Coronavirus Cancelled My College GraduationIanni Le
As the parent of a college student, helping your child manage their time and maintain balance might be one of your top concerns.
At home, you could keep an eye on their schedule and give them nudges towards their commitments. Now that your student is on their own, they've taken independent control of their social lives, school assignments and more — and it can be more challenging than they expected.
College students often struggle to achieve a good school-life balance, especially if they also work. But the skills they develop in young adulthood will carry forward throughout their careers. Helping them to get organized and master time management now will go a long way toward ensuring their future success and happiness.
You can’t run their lives for them (and you wouldn't want to even if you could) — but here’s what you can do to help your student maintain a healthy, balanced life in college.
Not every parent has the financial ability to purchase their child's books or give them a large allowance. Plus, many parents feel that requiring their students to earn, save and budget for necessary items teaches responsibility and helps them grow.
However, sometimes a little assistance with their schoolbooks or supplies can take a load off their mind and give them more mental energy to focus on school. Even if you do agree that your student will pay for their textbooks, you can provide them with pointers on how to save money — or help them out in other ways.
Think back to a time when money was tight for you. How clear was your thinking and your ability to focus? The occasional care package of food, personal items and cleaning supplies can be a real lifesaver to a student. Don't let their grades suffer because they feel stressed out over how to afford shampoo.
Your student enrolled in college to enhance their lives in many ways, but they may only see the end goal. This obsession with the finish line — graduating and getting a job — can create significant stress. One lousy grade can mentally snowball into visions of a bleak future.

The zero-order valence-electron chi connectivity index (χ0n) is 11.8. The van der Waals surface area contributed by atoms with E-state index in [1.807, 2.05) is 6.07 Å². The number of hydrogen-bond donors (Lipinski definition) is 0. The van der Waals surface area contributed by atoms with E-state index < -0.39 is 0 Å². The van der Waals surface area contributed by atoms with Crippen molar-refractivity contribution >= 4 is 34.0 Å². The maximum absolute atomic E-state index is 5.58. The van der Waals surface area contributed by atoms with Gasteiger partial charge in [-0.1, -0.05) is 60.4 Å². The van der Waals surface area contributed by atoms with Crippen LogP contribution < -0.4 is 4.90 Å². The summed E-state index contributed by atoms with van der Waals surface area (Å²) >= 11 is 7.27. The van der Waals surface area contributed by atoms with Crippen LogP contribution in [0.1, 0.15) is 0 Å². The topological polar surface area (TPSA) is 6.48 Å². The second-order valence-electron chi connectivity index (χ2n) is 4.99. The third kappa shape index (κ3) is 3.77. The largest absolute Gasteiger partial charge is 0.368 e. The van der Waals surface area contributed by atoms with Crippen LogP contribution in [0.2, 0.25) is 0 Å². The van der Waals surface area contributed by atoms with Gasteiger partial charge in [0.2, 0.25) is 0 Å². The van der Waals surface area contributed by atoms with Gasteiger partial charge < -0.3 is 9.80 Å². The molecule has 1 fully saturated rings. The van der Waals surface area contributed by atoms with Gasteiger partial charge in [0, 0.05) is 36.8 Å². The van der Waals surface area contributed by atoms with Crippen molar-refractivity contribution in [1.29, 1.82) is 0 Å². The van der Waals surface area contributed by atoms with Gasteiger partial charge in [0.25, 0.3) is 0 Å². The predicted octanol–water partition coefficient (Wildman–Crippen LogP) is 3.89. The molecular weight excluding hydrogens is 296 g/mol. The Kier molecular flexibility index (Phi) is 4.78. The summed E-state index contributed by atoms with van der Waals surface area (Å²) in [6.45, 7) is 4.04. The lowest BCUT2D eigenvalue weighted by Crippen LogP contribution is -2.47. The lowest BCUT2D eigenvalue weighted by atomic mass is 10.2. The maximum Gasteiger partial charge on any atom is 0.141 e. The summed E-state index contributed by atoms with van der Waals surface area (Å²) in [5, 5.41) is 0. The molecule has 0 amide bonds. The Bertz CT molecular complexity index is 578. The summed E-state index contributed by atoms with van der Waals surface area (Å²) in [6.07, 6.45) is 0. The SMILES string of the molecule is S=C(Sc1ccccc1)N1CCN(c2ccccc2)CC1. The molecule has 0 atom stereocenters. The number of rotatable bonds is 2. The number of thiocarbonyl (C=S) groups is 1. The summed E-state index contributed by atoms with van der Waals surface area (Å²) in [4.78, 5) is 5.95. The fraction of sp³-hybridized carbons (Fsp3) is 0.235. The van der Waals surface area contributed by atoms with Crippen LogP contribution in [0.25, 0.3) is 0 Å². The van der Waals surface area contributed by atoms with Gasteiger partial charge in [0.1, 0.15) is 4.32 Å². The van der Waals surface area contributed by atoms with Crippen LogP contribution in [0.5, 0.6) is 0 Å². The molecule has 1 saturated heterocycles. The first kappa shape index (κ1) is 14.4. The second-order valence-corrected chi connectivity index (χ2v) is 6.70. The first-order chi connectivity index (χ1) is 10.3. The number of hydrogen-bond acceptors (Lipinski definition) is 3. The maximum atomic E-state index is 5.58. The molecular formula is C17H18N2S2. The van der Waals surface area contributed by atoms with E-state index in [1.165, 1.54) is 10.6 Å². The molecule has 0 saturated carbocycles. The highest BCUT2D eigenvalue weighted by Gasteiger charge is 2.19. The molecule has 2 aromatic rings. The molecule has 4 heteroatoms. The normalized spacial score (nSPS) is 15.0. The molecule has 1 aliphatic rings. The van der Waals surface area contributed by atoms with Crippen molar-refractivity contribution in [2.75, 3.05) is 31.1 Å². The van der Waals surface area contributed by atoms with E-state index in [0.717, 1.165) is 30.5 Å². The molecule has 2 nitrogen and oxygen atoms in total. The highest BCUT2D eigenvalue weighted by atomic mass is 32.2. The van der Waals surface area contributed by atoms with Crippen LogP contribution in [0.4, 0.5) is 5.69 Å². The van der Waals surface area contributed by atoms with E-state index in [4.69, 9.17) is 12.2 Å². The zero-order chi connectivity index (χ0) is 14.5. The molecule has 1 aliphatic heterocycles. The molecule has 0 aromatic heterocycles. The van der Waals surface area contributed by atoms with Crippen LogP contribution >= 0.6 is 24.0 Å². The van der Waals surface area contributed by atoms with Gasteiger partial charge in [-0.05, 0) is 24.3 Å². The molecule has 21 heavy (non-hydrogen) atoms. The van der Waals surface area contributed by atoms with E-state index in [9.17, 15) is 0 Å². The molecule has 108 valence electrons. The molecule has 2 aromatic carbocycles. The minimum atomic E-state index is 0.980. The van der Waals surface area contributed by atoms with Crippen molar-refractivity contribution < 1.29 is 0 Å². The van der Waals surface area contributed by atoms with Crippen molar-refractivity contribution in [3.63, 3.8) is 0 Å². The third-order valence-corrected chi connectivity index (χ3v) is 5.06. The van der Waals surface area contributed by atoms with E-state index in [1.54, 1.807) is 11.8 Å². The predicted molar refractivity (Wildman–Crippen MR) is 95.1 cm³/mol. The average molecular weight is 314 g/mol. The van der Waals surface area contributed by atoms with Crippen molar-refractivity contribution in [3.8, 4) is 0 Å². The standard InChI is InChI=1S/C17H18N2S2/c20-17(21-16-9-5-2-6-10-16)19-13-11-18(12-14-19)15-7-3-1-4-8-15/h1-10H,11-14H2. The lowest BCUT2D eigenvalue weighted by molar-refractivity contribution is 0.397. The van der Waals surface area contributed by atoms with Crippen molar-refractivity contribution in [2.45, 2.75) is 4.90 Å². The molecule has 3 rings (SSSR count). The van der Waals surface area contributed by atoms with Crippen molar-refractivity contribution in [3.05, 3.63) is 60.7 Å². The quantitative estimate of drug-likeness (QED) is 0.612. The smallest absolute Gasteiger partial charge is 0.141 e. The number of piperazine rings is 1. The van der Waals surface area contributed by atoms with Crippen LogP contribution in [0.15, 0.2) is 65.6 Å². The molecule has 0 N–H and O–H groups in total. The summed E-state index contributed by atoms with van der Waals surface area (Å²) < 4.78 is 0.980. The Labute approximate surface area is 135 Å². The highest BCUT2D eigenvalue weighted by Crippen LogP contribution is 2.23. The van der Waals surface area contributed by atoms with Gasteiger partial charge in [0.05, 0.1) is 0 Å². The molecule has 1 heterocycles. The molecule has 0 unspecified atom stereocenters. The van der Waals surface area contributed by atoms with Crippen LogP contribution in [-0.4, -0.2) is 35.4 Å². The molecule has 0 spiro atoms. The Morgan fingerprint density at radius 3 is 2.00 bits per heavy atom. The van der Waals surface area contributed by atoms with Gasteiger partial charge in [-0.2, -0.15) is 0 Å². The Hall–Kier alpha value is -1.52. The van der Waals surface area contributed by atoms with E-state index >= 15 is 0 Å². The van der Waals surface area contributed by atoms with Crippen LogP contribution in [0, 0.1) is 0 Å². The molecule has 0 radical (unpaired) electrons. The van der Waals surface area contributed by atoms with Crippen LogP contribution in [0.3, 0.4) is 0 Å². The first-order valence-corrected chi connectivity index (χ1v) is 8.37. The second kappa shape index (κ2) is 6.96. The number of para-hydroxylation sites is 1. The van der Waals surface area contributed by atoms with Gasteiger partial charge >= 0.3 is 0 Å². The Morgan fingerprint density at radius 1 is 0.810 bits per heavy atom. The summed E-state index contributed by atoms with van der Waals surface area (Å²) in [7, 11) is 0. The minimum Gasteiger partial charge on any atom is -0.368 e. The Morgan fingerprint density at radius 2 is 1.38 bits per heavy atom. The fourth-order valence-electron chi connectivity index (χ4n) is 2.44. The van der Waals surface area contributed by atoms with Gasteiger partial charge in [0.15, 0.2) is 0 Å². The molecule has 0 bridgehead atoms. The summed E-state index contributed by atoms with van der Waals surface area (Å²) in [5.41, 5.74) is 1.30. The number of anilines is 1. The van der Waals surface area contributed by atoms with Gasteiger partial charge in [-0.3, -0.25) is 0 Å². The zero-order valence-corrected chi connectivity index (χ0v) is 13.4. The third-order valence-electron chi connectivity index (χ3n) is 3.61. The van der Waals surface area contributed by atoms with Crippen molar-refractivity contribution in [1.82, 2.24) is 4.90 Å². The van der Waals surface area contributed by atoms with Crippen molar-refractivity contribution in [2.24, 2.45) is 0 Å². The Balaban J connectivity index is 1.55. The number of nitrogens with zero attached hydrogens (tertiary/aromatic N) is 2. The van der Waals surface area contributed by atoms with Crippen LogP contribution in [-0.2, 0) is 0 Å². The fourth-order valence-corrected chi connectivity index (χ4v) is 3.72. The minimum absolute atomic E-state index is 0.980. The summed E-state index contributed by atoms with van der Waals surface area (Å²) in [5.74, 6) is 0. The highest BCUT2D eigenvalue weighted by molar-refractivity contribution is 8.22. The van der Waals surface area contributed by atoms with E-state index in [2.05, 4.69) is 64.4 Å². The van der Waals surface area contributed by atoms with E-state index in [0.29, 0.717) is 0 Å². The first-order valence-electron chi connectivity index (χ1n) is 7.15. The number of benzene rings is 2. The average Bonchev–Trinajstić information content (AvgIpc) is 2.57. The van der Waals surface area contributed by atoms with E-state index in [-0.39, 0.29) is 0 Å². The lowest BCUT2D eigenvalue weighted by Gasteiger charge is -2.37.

Additionally, focusing solely on making the grade robs your student of the full benefit of higher education. While 90% of students say that getting good grades is essential, fewer than 10% place the same value on learning itself.
If you sense your student is stressed about school, remind them that they’re there for more than a GPA. Emphasizing the importance of growth helps alleviate tension because they start to see setbacks and disappointments as opportunities to improve instead of catastrophes.
Most students used a planner in high school, but they may not think they need one in college — or they don't realize that a key to finding time for all the things they need and want to do is to schedule them.
Get with your student in person or on the phone to discuss their preferred approach to organization. Some students appreciate the space to write in a paper planner or wall calendar, while others adore the convenience of a phone app.
One way or the other, encourage them to plot out their semester by entering all essential deadlines from their class syllabi, including the time needed to study for exams. They should also pencil in time for exercise and recreation.
This practice cements the value of pre-planning and self-care as essential components of their all-around success in college.
If your student runs into academic problems, chances are good they can't (or won't) come to you for homework help.
Instead, learn what you can about the tutoring resources available on campus. Some schools have partnerships with outside tutoring services, while others offer on-campus tutoring from staff and/or fellow students. Some offer a combination of both.